High school students will be able to take classes for credit towards TRU
Thirty-six high school students interested in getting a kick start in trades have been given the opportunity to start their training early due to the collaborative efforts of TRU and School District 73.
On Nov. 28, officials from each institution solidified an agreement that allows students from Grades 10, 11 and 12 to learn practical skills in both construction and mechanics at the NorKam Trades and Technology Centre, which can be counted as credits at TRU.
In February 2015, Kamloops high school students will have the opportunity to gain up to 16 credits towards a high school diploma, and even more significantly, 12 credits towards a university degree at TRU over one semester at NorKam.
“The beauty of it is that they get credit towards their diploma, and they also can complete 80 per cent of their credits for their first year. So they’re not even done high school but they’ve already completed part of university,” said Kelvin Stretch, school board secretary-treasurer.
Even after receiving training, if students do not want to pursue a career in trades, their university credits can be applied to a bachelor of arts or a bachelor of general studies degree.
“If you get these credits at the secondary level, it’s one less thing students have to pay for. That’s why this partnership is so important – you get that dual credit towards both programs, and students are able to save time and money,” Stretch said.
In anticipation of the new program, the NorKam Trades and Technology Centre was renovated to accommodate the increase in trades and technology training. Last year, School District 73 and the Province of British Columbia invested $7.6 million into developing a new building wing that provides new classrooms and shop facilities.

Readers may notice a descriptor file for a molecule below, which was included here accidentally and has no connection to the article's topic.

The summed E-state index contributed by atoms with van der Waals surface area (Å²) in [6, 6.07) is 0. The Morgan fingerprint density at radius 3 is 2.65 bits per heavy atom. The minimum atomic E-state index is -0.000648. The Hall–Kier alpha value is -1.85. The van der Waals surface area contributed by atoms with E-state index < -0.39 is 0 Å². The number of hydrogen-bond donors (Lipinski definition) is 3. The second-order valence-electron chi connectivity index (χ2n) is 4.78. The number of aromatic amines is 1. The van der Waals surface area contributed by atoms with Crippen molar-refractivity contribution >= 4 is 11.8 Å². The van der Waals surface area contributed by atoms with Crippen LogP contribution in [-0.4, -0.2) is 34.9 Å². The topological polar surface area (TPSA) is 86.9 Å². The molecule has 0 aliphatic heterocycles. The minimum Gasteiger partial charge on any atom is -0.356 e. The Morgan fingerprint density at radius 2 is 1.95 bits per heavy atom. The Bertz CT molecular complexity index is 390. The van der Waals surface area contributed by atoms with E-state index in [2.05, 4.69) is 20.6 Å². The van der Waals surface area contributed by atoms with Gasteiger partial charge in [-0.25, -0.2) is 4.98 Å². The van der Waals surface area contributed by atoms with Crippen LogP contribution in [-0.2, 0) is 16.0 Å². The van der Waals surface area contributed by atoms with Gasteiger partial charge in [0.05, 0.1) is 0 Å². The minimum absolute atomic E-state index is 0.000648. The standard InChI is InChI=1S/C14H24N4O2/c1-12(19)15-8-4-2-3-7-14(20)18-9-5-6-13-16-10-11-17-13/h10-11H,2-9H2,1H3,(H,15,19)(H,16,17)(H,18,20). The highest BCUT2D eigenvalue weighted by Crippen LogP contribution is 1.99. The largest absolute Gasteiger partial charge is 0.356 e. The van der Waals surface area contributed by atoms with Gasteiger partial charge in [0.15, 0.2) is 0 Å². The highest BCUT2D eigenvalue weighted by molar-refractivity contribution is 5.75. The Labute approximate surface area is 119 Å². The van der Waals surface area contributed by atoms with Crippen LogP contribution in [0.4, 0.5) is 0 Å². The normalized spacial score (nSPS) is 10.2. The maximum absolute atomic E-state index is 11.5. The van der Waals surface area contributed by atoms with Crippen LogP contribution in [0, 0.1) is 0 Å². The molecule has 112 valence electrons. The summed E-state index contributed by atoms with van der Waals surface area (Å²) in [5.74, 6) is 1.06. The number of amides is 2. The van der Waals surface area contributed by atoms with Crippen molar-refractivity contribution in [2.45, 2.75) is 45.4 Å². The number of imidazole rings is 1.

Bryan Daly, TRU interim dean of trades and technology, said in the press release on the partnership that the delivery of an up-to-date, relevant curriculum and the provision of work-based skills training “will help graduates to be ready for more advanced training.”
In this coming decade the need for skilled trade workers is forecasted to require an estimated one million individuals to fill positions largely created by retiring workers, according to the press release.
“This is an opportunity to attract students to trades and technical careers by exposing students to the trades in a meaningful way – and to career options they might not have otherwise considered,” Daly said.
The partnership between TRU and the school district is not new. It continues to grow with the implementation of this program, similar to the TRU Start SD 73 program already offered to high school students, where, according to the TRU webpage, high school students can “experience university life while in secondary school through TRU on-campus courses.” The program allows students to take one or two university level course in economics, English, psychology and sociology, as well as one-year certificate and diploma programs such as early childhood education and health care assistant without needing to pay TRU tuition.
District principal Sheryl Lindquist said that their primary aim is to “kick start career readiness,” which is only possible due to the long tradition of partnership with TRU.
“We are so fortunate to have TRU so close and so willing to help us out,” Lindquist said.
For high school students interested in this program, applications for September 2015 intake will be available in the new year with a deadline set for mid-February.